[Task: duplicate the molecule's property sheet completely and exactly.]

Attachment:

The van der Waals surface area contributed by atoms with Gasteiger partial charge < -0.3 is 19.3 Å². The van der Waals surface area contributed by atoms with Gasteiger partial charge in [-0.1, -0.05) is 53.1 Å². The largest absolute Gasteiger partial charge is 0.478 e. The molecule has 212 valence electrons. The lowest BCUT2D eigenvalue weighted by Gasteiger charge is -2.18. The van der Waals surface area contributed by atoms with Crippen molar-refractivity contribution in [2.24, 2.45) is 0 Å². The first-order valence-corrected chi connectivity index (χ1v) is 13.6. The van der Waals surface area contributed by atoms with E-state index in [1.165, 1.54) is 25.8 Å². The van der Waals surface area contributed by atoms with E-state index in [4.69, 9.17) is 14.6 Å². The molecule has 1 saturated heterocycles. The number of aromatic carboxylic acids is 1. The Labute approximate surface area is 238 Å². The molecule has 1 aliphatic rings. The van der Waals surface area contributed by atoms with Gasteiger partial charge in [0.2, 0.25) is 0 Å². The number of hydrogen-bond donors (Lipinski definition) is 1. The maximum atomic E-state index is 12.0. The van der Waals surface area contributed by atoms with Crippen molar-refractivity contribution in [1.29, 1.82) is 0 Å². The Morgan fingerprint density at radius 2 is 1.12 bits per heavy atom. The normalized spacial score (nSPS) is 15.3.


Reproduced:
The van der Waals surface area contributed by atoms with Gasteiger partial charge < -0.3 is 19.3 Å². The van der Waals surface area contributed by atoms with Gasteiger partial charge in [-0.1, -0.05) is 53.1 Å². The largest absolute Gasteiger partial charge is 0.478 e. The molecule has 212 valence electrons. The lowest BCUT2D eigenvalue weighted by Gasteiger charge is -2.18. The van der Waals surface area contributed by atoms with Crippen molar-refractivity contribution in [2.24, 2.45) is 0 Å². The first-order valence-corrected chi connectivity index (χ1v) is 13.6. The van der Waals surface area contributed by atoms with E-state index in [1.165, 1.54) is 25.8 Å². The van der Waals surface area contributed by atoms with E-state index in [4.69, 9.17) is 14.6 Å². The molecule has 1 saturated heterocycles. The number of aromatic carboxylic acids is 1. The Labute approximate surface area is 238 Å². The molecule has 1 aliphatic rings. The van der Waals surface area contributed by atoms with Gasteiger partial charge in [0.2, 0.25) is 0 Å². The number of hydrogen-bond donors (Lipinski definition) is 1. The maximum atomic E-state index is 12.0. The van der Waals surface area contributed by atoms with Crippen molar-refractivity contribution in [1.29, 1.82) is 0 Å². The Morgan fingerprint density at radius 2 is 1.12 bits per heavy atom. The normalized spacial score (nSPS) is 15.3.